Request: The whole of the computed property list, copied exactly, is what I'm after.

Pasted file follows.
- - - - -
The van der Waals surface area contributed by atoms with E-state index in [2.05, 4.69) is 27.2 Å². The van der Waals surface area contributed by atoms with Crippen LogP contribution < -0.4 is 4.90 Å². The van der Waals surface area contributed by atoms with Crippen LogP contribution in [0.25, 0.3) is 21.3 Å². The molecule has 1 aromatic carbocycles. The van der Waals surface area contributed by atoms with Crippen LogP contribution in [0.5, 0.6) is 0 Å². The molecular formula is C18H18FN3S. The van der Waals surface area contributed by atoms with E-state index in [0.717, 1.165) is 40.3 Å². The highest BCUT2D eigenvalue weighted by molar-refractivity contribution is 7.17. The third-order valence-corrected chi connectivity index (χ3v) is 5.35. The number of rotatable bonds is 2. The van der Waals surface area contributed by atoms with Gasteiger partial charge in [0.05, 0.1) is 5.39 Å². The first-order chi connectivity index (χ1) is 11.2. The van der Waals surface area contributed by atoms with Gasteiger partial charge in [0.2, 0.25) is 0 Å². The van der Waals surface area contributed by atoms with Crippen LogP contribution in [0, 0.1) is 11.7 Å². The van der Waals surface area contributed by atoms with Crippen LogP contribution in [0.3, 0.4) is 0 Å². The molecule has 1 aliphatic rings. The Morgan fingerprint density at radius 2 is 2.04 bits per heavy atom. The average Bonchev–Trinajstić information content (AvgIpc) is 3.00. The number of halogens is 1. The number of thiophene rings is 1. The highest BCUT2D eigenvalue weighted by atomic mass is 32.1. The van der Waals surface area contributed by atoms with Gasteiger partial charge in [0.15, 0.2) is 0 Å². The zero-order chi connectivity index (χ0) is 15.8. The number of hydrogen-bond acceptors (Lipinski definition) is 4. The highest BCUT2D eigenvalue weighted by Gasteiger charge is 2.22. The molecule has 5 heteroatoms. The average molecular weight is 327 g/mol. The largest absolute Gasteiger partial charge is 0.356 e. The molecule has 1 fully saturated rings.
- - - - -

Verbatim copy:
The van der Waals surface area contributed by atoms with E-state index in [2.05, 4.69) is 27.2 Å². The van der Waals surface area contributed by atoms with Crippen LogP contribution < -0.4 is 4.90 Å². The van der Waals surface area contributed by atoms with Crippen LogP contribution in [0.25, 0.3) is 21.3 Å². The molecule has 1 aromatic carbocycles. The van der Waals surface area contributed by atoms with Crippen LogP contribution in [0.5, 0.6) is 0 Å². The molecular formula is C18H18FN3S. The van der Waals surface area contributed by atoms with E-state index in [0.717, 1.165) is 40.3 Å². The highest BCUT2D eigenvalue weighted by molar-refractivity contribution is 7.17. The third-order valence-corrected chi connectivity index (χ3v) is 5.35. The number of rotatable bonds is 2. The van der Waals surface area contributed by atoms with Gasteiger partial charge in [0.05, 0.1) is 5.39 Å². The first-order chi connectivity index (χ1) is 11.2. The van der Waals surface area contributed by atoms with Gasteiger partial charge in [0.2, 0.25) is 0 Å². The van der Waals surface area contributed by atoms with Crippen LogP contribution in [0, 0.1) is 11.7 Å². The van der Waals surface area contributed by atoms with Crippen LogP contribution in [0.3, 0.4) is 0 Å². The molecule has 1 aliphatic rings. The Morgan fingerprint density at radius 2 is 2.04 bits per heavy atom. The average Bonchev–Trinajstić information content (AvgIpc) is 3.00. The number of halogens is 1. The number of thiophene rings is 1. The highest BCUT2D eigenvalue weighted by atomic mass is 32.1. The van der Waals surface area contributed by atoms with Gasteiger partial charge in [0.15, 0.2) is 0 Å². The zero-order chi connectivity index (χ0) is 15.8. The number of hydrogen-bond acceptors (Lipinski definition) is 4. The highest BCUT2D eigenvalue weighted by Gasteiger charge is 2.22. The molecule has 5 heteroatoms. The average molecular weight is 327 g/mol. The largest absolute Gasteiger partial charge is 0.356 e. The molecule has 1 fully saturated rings.